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Cancer-versary: Celebrating Lessons I Learned from Cancer


It was a year ago that I was undergoing chemotherapy and radiation. What? Right? Nuts. They say you never know what people are going through. So true.
While everyone was going through the sh*tshow of 2020, I didn’t want to add to the emotional burden by broadcasting my news. I had Stage 2 Cervical Cancer. A group of speaker buddies, neighbors, and friends knew. I didn’t even tell my parents until I was halfway through the 8 weeks of treatment.
Let me cut to the chase. I feel great, my latest scans are clear and I’m ready to share — especially the lessons learned.



From the start, I named the tumor FRED. I don’t know why. I just thought dead rhymed with Fred and I planned on killing it. Apologies to anyone named Fred – nothing personal. When I told my daughter the news, she asked if she could curse and said, “F* Fred” and that became a mantra. Friends made masks, mugs, shirts, and socks to support the sentiment.
Gluing clown noses on my mask, bringing treats to the oncology staff, and telling random jokes were therapy. My speaker buddies put together a chemo comedy hour video for me to watch during my infusions. One even created a funny song (thank you, Patrick). Words cannot express how helpful humor was during the darkest time in my life.


Surround yourself with the most incredible people and be that incredible person. Relationships matter. Are you keeping up with your crew? Do you give your heart to others? Those “hearts” came back to me tenfold.

No one could come into the treatment rooms with me. My bestie, Tami, started the “Cashen Crusader” group. They would send me texts at a particular time on my way to radiation treatments. A local group even came to “cheer” me into the chemo centers. They wore shirts and carried signs. The staff asked if it was my last treatment. It was only the beginning. There were certain people who sent weekly videos, one who lead me through daily meditations (thank you, Nikki), neighbors who brought dinner even when I said we were “fine,” and so many kind and unexpected gestures. Don’t underestimate the power of kindness. It got me over my “sobbing shower” experiences more than once. A lot of people don’t know what to do. This has taught me EXACTLY what to do. Be there. Be kind. Be understanding. Be quiet.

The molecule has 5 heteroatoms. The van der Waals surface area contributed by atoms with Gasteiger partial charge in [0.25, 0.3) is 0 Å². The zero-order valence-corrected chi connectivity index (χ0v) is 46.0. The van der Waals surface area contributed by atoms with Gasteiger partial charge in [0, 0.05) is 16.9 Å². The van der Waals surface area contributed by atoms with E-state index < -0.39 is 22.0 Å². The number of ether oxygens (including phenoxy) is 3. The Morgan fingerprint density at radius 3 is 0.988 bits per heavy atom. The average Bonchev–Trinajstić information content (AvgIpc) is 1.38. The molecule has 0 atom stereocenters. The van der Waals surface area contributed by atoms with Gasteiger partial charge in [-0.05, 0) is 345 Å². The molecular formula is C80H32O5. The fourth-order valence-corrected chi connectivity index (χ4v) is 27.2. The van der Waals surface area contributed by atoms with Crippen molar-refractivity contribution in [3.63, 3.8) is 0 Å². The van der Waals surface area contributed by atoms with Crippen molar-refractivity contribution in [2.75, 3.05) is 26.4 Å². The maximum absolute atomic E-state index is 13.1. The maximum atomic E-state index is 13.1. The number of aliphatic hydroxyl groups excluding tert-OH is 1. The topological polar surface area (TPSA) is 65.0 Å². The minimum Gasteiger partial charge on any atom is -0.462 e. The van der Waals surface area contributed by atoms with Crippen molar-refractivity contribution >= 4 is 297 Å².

Are you up to date on your health checkups? Get on it. Not later. Now. Also, please check on EVERYONE you love and make sure they are up to date on ALL their health appointments. I’m begging you. A colonoscopy is uncomfortable but doesn’t compare to radiation and chemotherapy.

Full disclosure, I knew something was wrong TWO years ago. My doctor told me not to worry and “just get a hysterectomy.” Then 2020 happened and there were no “elective” surgeries. When the surgery finally got scheduled, I had a nagging feeling and got a second opinion. That doctor found the tumor that would not have been dealt with in a hysterectomy. That “second opinion” doctor saved my life. TRUST YOUR INTUITION and give yourself and those you love a gift — a gift of YOUR good health.


Always assume positive intent. If someone hasn’t been in touch with you, hasn’t responded to your texts or is a bit “short” with you — give them the benefit of the doubt. Check in and let them know you are thinking of them without demanding a reason or questioning their absence.


It feels cathartic to finally share my experience and I pray that someone reading this will finally make a doctor’s appointment that they (or a loved one) have been putting off.
Thank you for reading. Thank you for being connected. Thank you for taking care of YOU.


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